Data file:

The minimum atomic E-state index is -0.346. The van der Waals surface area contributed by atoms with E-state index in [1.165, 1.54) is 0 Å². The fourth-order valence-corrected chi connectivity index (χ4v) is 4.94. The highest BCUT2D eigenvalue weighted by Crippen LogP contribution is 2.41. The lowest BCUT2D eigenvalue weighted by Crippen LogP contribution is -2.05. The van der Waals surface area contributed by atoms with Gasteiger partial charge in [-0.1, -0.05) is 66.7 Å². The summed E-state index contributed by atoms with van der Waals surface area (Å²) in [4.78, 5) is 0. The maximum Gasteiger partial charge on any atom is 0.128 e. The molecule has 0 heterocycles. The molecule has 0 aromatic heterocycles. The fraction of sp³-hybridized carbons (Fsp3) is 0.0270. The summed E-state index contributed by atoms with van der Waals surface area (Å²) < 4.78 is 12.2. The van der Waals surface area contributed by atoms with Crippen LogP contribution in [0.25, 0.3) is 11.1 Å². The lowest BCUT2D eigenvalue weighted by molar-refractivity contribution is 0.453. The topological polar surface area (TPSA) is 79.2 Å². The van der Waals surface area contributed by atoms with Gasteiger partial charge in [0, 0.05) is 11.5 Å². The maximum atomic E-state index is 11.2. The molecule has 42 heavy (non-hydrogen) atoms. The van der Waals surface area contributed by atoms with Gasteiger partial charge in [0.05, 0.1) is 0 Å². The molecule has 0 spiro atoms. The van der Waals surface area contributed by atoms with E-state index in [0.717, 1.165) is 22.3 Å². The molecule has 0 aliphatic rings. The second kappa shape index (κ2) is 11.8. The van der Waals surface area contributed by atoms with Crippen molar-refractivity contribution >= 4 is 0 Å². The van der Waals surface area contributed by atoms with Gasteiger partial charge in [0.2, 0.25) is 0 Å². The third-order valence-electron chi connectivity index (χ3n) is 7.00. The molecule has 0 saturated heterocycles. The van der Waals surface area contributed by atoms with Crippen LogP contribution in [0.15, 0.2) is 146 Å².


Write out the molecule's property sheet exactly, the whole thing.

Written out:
The minimum atomic E-state index is -0.346. The van der Waals surface area contributed by atoms with E-state index in [1.165, 1.54) is 0 Å². The fourth-order valence-corrected chi connectivity index (χ4v) is 4.94. The highest BCUT2D eigenvalue weighted by Crippen LogP contribution is 2.41. The lowest BCUT2D eigenvalue weighted by Crippen LogP contribution is -2.05. The van der Waals surface area contributed by atoms with Gasteiger partial charge in [-0.1, -0.05) is 66.7 Å². The summed E-state index contributed by atoms with van der Waals surface area (Å²) in [4.78, 5) is 0. The maximum Gasteiger partial charge on any atom is 0.128 e. The molecule has 0 heterocycles. The molecule has 0 aromatic heterocycles. The fraction of sp³-hybridized carbons (Fsp3) is 0.0270. The summed E-state index contributed by atoms with van der Waals surface area (Å²) < 4.78 is 12.2. The van der Waals surface area contributed by atoms with Crippen LogP contribution in [0.25, 0.3) is 11.1 Å². The lowest BCUT2D eigenvalue weighted by molar-refractivity contribution is 0.453. The topological polar surface area (TPSA) is 79.2 Å². The van der Waals surface area contributed by atoms with Gasteiger partial charge in [0, 0.05) is 11.5 Å². The maximum atomic E-state index is 11.2. The molecule has 42 heavy (non-hydrogen) atoms. The van der Waals surface area contributed by atoms with Gasteiger partial charge in [0.05, 0.1) is 0 Å². The molecule has 0 spiro atoms. The van der Waals surface area contributed by atoms with E-state index in [0.717, 1.165) is 22.3 Å². The molecule has 0 aliphatic rings. The second kappa shape index (κ2) is 11.8. The van der Waals surface area contributed by atoms with Crippen molar-refractivity contribution >= 4 is 0 Å². The van der Waals surface area contributed by atoms with Gasteiger partial charge in [0.2, 0.25) is 0 Å². The third-order valence-electron chi connectivity index (χ3n) is 7.00. The molecule has 0 saturated heterocycles. The van der Waals surface area contributed by atoms with Crippen LogP contribution in [0.15, 0.2) is 146 Å².